Taxonomy: Bacteria; Firmicutes; Bacilli; Bacillales; Staphylococcaceae;

Staphylococcus

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Staphylococcus aureus

I. Organism Information

A. Taxonomy Information

1. Species

a. Staphylococcus aureus

i. Taxonomy ID: 1280

ii. Description:

Staphylococcus aureus is a Gram-positive pathogen that causes a wide range of diseases, and is becoming increasingly resistant to antibiotics (1). These resistant bacteria are called methicillin-resistant Staphylococcus aureus, or MRSA. S. aureus is responsible for a variety of ailments, including carbuncles, food poisoning, wound and medical device-related infections, bacteremia, necrotizing pneumonia, and endocarditis (2). S. aureus forms a fairly large yellow colony on rich medium and is hemolytic on blood agar. Staphylococci are facultative anaerobes that ferment glucose to lactate. The bacteria are catalase-positive and oxidase-negative. S. aureus can grow at a temperature range of 15 to 45 degrees and at NaCl concentrations as high as 15 percent. Almost all strains of S. aureus produce the enzyme coagulase. S. aureus should always be considered a potential pathogen (3).

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iii. Variants

Staphylococcus aureus subsp. aureus
Taxonomy ID: 46170

Staphylococcus aureus subsp. aureus COL
Taxonomy ID: 93062
Parent: Staphylococcus aureus subsp. aureus

Staphylococcus aureus subsp. aureus MRSA252
Taxonomy ID: 282458
Parent: Staphylococcus aureus subsp. aureus

Staphylococcus aureus subsp. aureus MSSA476
Taxonomy ID: 282459
Parent: Staphylococcus aureus subsp. aureus

Staphylococcus aureus subsp. aureus MW2
Taxonomy ID: 196620

Parent: Staphylococcus aureus subsp. aureus

Staphylococcus aureus subsp. aureus Mu50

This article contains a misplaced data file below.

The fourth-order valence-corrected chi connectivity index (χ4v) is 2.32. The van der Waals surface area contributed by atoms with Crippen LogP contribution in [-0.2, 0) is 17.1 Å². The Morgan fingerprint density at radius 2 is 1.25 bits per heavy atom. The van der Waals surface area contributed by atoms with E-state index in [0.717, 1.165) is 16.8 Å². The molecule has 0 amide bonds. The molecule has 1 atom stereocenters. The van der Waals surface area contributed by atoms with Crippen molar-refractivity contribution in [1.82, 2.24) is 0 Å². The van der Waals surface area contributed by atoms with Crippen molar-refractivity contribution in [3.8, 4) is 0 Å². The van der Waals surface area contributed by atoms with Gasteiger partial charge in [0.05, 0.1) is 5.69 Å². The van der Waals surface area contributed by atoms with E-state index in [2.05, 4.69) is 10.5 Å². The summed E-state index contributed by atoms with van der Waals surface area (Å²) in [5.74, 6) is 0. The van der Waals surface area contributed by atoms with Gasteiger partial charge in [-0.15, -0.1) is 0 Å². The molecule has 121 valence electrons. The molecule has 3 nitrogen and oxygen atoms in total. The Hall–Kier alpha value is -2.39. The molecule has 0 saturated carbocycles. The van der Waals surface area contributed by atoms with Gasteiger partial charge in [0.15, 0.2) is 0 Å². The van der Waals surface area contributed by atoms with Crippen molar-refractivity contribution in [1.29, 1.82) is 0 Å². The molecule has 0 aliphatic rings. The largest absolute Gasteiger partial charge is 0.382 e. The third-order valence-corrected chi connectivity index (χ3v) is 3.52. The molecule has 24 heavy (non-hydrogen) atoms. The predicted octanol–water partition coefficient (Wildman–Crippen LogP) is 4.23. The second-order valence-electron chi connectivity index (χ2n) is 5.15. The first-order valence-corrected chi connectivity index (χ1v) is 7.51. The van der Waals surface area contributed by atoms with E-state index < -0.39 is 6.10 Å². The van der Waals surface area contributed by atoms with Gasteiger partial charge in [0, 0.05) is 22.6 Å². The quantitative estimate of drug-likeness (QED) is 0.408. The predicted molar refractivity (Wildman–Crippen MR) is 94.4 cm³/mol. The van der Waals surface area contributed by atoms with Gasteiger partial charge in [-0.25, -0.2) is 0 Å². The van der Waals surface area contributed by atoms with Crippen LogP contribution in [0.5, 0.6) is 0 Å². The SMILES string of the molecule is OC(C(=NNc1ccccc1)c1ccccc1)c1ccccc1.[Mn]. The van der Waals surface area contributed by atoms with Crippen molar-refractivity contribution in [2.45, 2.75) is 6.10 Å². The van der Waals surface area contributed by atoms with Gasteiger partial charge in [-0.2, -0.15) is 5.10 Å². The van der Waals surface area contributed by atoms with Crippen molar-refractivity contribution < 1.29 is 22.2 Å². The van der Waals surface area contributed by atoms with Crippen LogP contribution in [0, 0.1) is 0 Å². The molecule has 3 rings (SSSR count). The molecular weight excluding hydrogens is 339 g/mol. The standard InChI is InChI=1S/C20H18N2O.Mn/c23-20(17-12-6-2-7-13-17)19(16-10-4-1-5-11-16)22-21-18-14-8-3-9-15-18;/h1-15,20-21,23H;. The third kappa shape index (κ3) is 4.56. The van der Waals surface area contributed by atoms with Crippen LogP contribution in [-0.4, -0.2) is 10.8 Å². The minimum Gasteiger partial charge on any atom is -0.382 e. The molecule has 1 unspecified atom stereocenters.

Taxonomy ID: 158878
Parent: Staphylococcus aureus subsp. aureus

Staphylococcus aureus subsp. aureus N315
Taxonomy ID: 158879
Parent: Staphylococcus aureus subsp. aureus

B. Lifecycle and Morphology

1. (To contribute to this description of the infection cycle, please contact help@nmpdr.org)

a. Shape:

Cocci 0.5-1.0 μm in diameter. Cells occur singly or in pairs. Division is in two planes, giving rise to clusters. Colonies are smooth, raised, glistening, circular, entire and translucent. Single colonies may obtain a size of 6-8 mm in diameter (4).

b. Picture:

SEM of Staphylococcus aureus
SEM of numerous clumps of methicillin-resistant Staphylococcus aureus bacteria, commonly referred to by the acronym, MRSA (magnified 9560x), by Janice Carr, CDC

C. Genome Summary

1. Genome of Staphylococcus aureus subsp. aureus COL

a. Chromosome

i. Genbank Accession Number: NC_002951
ii. Size: 2,809,422 bp
iii. S. aureus COL is an early methicillin-resistant isolate (5).

b. Plasmid pT181

i. Genbank Accession Number: NC_006629
ii. Size: 4,440 bp



II. References

1.  Sanger Institute

2.  Holden MT, Feil EJ, Lindsay JA, Peacock SJ, Day NP, Enright MC, Foster TJ, Moore CE, Hurst L, Atkin R, Barron A, Bason N, Bentley SD, Chillingworth C, Chillingworth T, Churcher C, Clark L, Corton C, Cronin A, Doggett J, Dowd L, Feltwell T, Hance Z, Harris B, Hauser H, Holroyd S, Jagels K, James KD, Lennard N, Line A, Mayes R, Moule S, Mungall K, Ormond D, Quail MA, Rabbinowitsch E, Rutherford K, Sanders M, Sharp S, Simmonds M, Stevens K, Whitehead S, Barrell BG, Spratt BG, Parkhill J. (2004) Complete genomes of two clinical Staphylococcus aureus strains: evidence for the rapid evolution of virulence and drug resistance. Proc. Natl. Acad. Sci. USA. 101: 9786-91.

3.   http://textbookofbacteriology.net/staph.html


4.   Bergey's Manual of Determinative Bacteriology, 9th edition. John G. Holt, Noel R. Krieg, Peter H.A. Sneath, James T. Staley, and Stanley T. Williams, editors. Baltimore: Williams and Wilkins, 1994, pp. 518.

5.   Gill SR, Fouts DE, Archer GL, Mongodin EF, Deboy RT, Ravel J, Paulsen IT, Kolonay JF, Brinkac L, Beanan M, Dodson RJ, Daugherty SC, Madupu R, Angiuoli SV, Durkin AS, Haft DH, Vamathevan J, Khouri H, Utterback T, Lee C, Dimitrov G, Jiang L, Qin H, Weidman J, Tran K, Kang K, Hance IR, Nelson KE, and Fraser CM. (2005) Insights on evolution of virulence and resistance from the complete genome analysis of an early methicillin-resistant Staphylococcus aureus strain and a biofilm-producing methicillin-resistant Staphylococcus epidermidis strain. J. Bacteriol. 187: 2426-2438.

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Staphylococcus - Google News